Laser cladding using scanning optics

Joonas Pekkarinen, Veli Kujanpää, Antti Salminen

    Research output: Contribution to journalArticleScientificpeer-review

    9 Citations (Scopus)

    Abstract

    Laser cladding using scanning optics is a relatively little studied matter. Scanning optics makes the adjustment of laser beam interaction zone numerically possible and it is, therefore, a more flexible optical tool than the conventional static optics. A series of cladding test were conducted using a 5 kW fiber laser and an oscillating linear scanner with dynamic powder feeding to determine the process characteristics and their possibilities and limitations. This study was carried out using 316L powder as an additive material and S355 mild steel plate as a substrate material. It was noticed that by using scanning optics, it is possible to vary the width and thickness of clad beads on a large scale. With scanning optics, it is possible to affect clad bead geometry so that only a 20% overlapping ratio is used. However, certain cladding parameter combinations expose the clad bead to cladding defects. Also, a fast moving scanned laser beam causes a wave formation to the melt pool which further causes stirring in the melt pool. Another studied matter was the effect of the cladding speed to dilution in laser cladding with scanning optics. The dilution was increased with increase in the cladding speed. However, the increase of the dilution was dependent on the scanning amplitude.
    Original languageEnglish
    JournalJournal of Laser Applications
    Volume24
    Issue number5
    DOIs
    Publication statusPublished - 2012
    MoE publication typeA1 Journal article-refereed

    Fingerprint

    Laser cladding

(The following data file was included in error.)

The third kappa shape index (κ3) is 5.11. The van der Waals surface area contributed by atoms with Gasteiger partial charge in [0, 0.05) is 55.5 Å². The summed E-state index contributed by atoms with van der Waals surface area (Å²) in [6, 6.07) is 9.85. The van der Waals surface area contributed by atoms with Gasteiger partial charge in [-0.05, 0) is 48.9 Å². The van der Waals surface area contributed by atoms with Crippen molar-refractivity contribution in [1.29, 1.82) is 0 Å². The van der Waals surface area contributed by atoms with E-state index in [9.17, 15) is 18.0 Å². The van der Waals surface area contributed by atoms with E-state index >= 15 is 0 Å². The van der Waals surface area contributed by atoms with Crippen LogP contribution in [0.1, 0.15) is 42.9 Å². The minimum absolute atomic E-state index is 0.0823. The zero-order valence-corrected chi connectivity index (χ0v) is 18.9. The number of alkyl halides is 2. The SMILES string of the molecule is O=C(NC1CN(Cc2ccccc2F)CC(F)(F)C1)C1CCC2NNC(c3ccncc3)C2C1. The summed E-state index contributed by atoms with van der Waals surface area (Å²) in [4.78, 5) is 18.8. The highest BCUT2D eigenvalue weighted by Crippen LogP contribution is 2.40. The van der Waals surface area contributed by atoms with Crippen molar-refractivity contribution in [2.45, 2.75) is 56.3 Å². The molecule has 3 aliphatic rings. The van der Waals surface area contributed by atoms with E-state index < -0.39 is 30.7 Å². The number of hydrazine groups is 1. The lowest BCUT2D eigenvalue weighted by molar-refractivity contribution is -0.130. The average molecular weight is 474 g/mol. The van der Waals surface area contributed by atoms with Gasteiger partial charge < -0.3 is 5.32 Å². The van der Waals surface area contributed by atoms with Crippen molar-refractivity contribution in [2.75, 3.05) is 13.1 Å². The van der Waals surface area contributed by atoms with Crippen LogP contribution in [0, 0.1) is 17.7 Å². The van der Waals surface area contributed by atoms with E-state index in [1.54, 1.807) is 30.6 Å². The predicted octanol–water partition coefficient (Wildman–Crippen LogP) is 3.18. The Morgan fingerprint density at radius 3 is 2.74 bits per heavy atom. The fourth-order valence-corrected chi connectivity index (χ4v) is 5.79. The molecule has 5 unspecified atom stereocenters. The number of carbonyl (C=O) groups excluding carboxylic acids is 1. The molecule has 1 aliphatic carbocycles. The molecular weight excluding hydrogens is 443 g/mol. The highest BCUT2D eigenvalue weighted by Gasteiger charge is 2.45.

Optics
    optics
    Scanning
    scanning
    Dilution
    lasers
    beads
    dilution
    Powders
    Laser beams
    laser beams
    beam interactions
    Fiber lasers
    causes
    stirring
    Carbon steel
    scanners
    fiber lasers
    adjusting

    Keywords

    • laser cladding
    • scanning optics
    • oscillating scanner

    Cite this

    Pekkarinen, J., Kujanpää, V., & Salminen, A. (2012). Laser cladding using scanning optics. Journal of Laser Applications, 24(5). https://doi.org/10.2351/1.4742938
    Pekkarinen, Joonas ; Kujanpää, Veli ; Salminen, Antti. / Laser cladding using scanning optics. In: Journal of Laser Applications. 2012 ; Vol. 24, No. 5.
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    Pekkarinen, J, Kujanpää, V & Salminen, A 2012, 'Laser cladding using scanning optics', Journal of Laser Applications, vol. 24, no. 5. https://doi.org/10.2351/1.4742938

    Laser cladding using scanning optics. / Pekkarinen, Joonas; Kujanpää, Veli; Salminen, Antti.

    In: Journal of Laser Applications, Vol. 24, No. 5, 2012.

    Research output: Contribution to journalArticleScientificpeer-review

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    AU - Salminen, Antti

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    N2 - Laser cladding using scanning optics is a relatively little studied matter. Scanning optics makes the adjustment of laser beam interaction zone numerically possible and it is, therefore, a more flexible optical tool than the conventional static optics. A series of cladding test were conducted using a 5 kW fiber laser and an oscillating linear scanner with dynamic powder feeding to determine the process characteristics and their possibilities and limitations. This study was carried out using 316L powder as an additive material and S355 mild steel plate as a substrate material. It was noticed that by using scanning optics, it is possible to vary the width and thickness of clad beads on a large scale. With scanning optics, it is possible to affect clad bead geometry so that only a 20% overlapping ratio is used. However, certain cladding parameter combinations expose the clad bead to cladding defects. Also, a fast moving scanned laser beam causes a wave formation to the melt pool which further causes stirring in the melt pool. Another studied matter was the effect of the cladding speed to dilution in laser cladding with scanning optics. The dilution was increased with increase in the cladding speed. However, the increase of the dilution was dependent on the scanning amplitude.

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